Geology and petrology of the Hormuz dolomite, Infra-Cambrian: Implications for the formation of the salt-cored Halul and Shraouh islands, Offshore, State of Qatar

Sobhi Nasir, Hamad Al-Saad, Abudlrazak Alsayigh, Oliver Weidlich

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10 Citations (Scopus)


Geological investigations of the Halul and the Shraouh islands, offshore Qatar, indicate that most of their calcareous rocks, which display abundant stromatolitic bedding, belong to the Infra-Cambrian Hormuz Series. Mineralogical, petrological, and geochemical analyses show that these calcareous rocks consist dominantly of dolomite and have formed in a reducing depositional environment. Faint laminations and small streaks of organic matter furnish evidence for the involvement of algal mats in their genesis and indicate their formation in an intertidal to supratidal setting. The Halul and Shraouh dolomites experienced extensive recrystallization and sulfatization during the emplacement of the Halul and Shraouh salt domes that form the cores of the islands. During mobilization and ascent of the salt, the dolomite recrystallized, and its Sr initial ratios were abnormally enhanced by the incorporation of 87Sr from a source, which is more radiogenic than the attendant seawater at the time of the dolomite formation near the Proterozoic-Cambrian boundary. Geochemical analysis show that Si, Al, Ti Zr, and % of insoluble residue are highly correlative, suggesting the presence of detrital minerals such as rutile and zircon. A paleosabkha model may well agree with this chemical signature. However, the Infra-Cambrian age of the Hormuz rocks and the presence of stromatolitic layers containing organic materials in the studied rocks, suggest that organogenic dolomitization could be an alternative dolomitization model.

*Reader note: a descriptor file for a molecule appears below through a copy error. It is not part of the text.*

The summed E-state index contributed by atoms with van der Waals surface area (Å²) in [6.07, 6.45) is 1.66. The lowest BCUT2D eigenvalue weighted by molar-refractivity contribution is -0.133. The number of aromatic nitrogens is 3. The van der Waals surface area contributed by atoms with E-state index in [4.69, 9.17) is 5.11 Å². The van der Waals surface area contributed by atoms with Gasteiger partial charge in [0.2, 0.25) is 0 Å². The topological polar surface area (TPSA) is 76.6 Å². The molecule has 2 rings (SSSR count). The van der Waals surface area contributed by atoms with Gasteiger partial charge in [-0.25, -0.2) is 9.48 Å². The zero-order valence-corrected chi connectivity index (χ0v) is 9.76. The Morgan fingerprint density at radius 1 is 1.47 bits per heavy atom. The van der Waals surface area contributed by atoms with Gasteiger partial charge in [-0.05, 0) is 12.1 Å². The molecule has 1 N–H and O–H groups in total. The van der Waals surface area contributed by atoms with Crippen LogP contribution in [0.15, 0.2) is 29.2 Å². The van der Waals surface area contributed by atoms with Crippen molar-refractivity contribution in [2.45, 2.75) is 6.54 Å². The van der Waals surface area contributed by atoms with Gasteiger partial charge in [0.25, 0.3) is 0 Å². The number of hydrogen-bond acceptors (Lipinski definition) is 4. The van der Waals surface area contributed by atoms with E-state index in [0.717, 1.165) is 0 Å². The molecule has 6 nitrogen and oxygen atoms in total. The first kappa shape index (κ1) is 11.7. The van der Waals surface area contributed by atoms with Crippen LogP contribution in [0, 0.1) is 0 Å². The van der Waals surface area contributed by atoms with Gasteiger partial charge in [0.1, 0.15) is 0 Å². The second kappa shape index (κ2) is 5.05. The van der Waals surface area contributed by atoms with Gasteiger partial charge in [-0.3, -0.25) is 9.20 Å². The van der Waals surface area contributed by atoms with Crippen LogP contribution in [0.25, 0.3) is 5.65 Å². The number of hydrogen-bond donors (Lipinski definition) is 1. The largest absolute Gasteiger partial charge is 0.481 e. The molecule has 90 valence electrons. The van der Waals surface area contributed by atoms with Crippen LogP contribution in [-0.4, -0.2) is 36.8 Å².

Original languageEnglish
Pages (from-to)353-365
Number of pages13
JournalJournal of Asian Earth Sciences
Issue number5-6
Publication statusPublished - Aug 25 2008



  • Cambrian
  • Dolomite
  • Geochemistry
  • Halul Island
  • Hormuz
  • Qatar
  • Shraouh Island

ASJC Scopus subject areas

  • Earth-Surface Processes
  • Geology

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